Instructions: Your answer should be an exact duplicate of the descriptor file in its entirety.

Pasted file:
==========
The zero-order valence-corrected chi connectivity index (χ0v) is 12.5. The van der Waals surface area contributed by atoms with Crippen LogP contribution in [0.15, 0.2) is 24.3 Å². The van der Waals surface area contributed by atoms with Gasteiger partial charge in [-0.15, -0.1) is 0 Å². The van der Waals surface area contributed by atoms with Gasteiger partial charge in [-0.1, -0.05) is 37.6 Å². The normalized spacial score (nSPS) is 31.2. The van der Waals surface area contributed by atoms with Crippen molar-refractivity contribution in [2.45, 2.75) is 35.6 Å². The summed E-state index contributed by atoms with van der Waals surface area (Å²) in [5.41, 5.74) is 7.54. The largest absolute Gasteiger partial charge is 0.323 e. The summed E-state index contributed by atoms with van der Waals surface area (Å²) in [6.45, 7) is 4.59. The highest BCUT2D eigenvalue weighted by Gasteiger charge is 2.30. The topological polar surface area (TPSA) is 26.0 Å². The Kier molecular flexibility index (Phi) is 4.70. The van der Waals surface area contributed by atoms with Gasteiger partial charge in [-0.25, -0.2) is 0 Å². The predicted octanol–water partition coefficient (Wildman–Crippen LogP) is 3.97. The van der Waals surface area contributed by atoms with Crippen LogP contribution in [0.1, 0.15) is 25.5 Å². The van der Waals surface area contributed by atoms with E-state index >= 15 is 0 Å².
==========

The zero-order valence-corrected chi connectivity index (χ0v) is 12.5. The van der Waals surface area contributed by atoms with Crippen LogP contribution in [0.15, 0.2) is 24.3 Å². The van der Waals surface area contributed by atoms with Gasteiger partial charge in [-0.15, -0.1) is 0 Å². The van der Waals surface area contributed by atoms with Gasteiger partial charge in [-0.1, -0.05) is 37.6 Å². The normalized spacial score (nSPS) is 31.2. The van der Waals surface area contributed by atoms with Crippen molar-refractivity contribution in [2.45, 2.75) is 35.6 Å². The summed E-state index contributed by atoms with van der Waals surface area (Å²) in [5.41, 5.74) is 7.54. The largest absolute Gasteiger partial charge is 0.323 e. The summed E-state index contributed by atoms with van der Waals surface area (Å²) in [6.45, 7) is 4.59. The highest BCUT2D eigenvalue weighted by Gasteiger charge is 2.30. The topological polar surface area (TPSA) is 26.0 Å². The Kier molecular flexibility index (Phi) is 4.70. The van der Waals surface area contributed by atoms with Gasteiger partial charge in [-0.25, -0.2) is 0 Å². The predicted octanol–water partition coefficient (Wildman–Crippen LogP) is 3.97. The van der Waals surface area contributed by atoms with Crippen LogP contribution in [0.1, 0.15) is 25.5 Å². The van der Waals surface area contributed by atoms with E-state index >= 15 is 0 Å².